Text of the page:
Three of Ahmed Nagi’s Favorite (Arabic) Books of the Last Decade: Nope, None in English

As young Egyptian author Ahmed Nagi (Rogers) happened to email me, I thought I’d ask about his favorite books of the last decade.

With the caveat that “maybe there are other titles I can’t remember now,” he said:

On The Occasion of Life, 2005, Dar el-Merit
بمناسبة الحياة” ياسر عبد الحافظ
by Yasser Abdel-Hafez

On the Occasion of Life is the only one of the three that has appeared in English—at least, an excerpt appeared in Banipal 25, the issue on new Egyptian writing. Laura Hird reviews it here:

’On the Occasion of Life’ is an excerpt from Yasser Abd el-Hafez’s novel, which recounts the story of the one-handed man who liked to weep and confess his sins loudly at the mosque during Ramadan, so that others, including drug dealers, would turn up to hear his secrets. His son becomes the leader of the family, dealing in drugs, who is brought down by a local law enforcement officer. American culture threads through this excerpt – with references to the Mafia, and the arresting officer resembling “a sheriff in a cowboy movie”. There’s a meandering quality to the narrative as it weaves round different characters, and it never loses a sense of humour, even in the darker moments.

Failed Lovers, 2005, Dar el-Merit
عشاق خائبون، إيهاب عبد الحميد
by Ehab Abdel-Hamid

I don’t think anything of Abdel-Hamid’s has appeared in English, although he did have a story in the (now defunct, I think) Meena: A Bilingual Journal of Arts and LettersUPDATE: A short story, “Cairo,” has also been translated by qisasukhra.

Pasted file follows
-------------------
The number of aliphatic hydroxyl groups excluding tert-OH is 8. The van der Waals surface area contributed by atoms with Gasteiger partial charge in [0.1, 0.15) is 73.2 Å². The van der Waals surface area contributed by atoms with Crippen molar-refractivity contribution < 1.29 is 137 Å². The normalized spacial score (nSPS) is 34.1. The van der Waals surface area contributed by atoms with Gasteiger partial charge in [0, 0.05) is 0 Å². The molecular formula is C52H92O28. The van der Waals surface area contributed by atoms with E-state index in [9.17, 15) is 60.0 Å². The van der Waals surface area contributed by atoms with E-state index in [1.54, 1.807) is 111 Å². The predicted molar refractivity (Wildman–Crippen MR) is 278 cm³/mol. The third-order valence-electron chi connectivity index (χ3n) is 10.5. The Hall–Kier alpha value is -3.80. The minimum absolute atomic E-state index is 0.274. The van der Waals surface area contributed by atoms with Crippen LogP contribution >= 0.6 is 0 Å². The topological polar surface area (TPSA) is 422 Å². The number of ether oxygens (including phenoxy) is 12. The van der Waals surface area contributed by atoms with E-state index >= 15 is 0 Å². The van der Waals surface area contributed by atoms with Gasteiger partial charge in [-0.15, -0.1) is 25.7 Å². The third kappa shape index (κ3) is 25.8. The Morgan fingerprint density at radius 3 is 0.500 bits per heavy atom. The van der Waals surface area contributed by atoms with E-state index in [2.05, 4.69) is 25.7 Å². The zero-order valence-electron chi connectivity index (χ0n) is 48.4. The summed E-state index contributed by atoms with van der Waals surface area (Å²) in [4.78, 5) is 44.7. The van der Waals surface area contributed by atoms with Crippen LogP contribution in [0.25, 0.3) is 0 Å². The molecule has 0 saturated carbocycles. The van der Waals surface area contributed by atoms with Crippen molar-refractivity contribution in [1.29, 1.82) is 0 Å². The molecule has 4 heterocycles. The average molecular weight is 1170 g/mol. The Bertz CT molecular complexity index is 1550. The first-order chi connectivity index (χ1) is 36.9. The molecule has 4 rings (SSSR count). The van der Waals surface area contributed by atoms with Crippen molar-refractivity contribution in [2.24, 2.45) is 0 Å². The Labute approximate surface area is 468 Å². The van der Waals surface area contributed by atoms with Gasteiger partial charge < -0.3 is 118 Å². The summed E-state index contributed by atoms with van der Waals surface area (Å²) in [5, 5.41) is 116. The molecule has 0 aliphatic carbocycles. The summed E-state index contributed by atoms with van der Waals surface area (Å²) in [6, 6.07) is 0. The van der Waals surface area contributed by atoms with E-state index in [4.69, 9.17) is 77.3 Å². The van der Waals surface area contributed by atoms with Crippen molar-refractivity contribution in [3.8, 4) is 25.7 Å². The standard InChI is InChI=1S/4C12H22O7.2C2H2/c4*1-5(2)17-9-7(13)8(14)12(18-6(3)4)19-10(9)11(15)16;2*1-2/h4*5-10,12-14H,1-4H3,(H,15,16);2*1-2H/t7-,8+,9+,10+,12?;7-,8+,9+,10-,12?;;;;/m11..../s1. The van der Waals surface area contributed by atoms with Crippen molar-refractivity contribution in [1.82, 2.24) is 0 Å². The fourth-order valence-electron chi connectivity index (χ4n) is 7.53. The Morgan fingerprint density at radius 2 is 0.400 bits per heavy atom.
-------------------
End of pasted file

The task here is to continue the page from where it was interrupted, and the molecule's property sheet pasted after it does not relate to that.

This book won a second-place Sawiris novel award.

Two Thousand and Six, the Story of the Big War
الألفين وستة، قصة الحرب الكبري، نائل الطوخى
Nael ElToukhy

This book came out from Dar Merit in 2009, and was amusingly reviewed by Youssef Rakha in Al Ahram.

Here as elsewhere in the work of those who might be termed the post-millennial generation of cultural agents, Literary Life is the perfect target not simply for satire as such – and Toukhy’s book, it should be clear, is among the funniest satires currently on the market, certainly the most hilarious critique of the contemporary Egyptian literary sensibility to date – but also, and especially, for any effective portrait of life in the sprawling, multifaceted city eventually overtaken by the Bald Fat Intellectuals.

As you might expect from Rakha’s comments, this novel seems to have received a wide variety of reviews on GoodReads, ranging from one star accusations to five star accolades.

mlynxqualey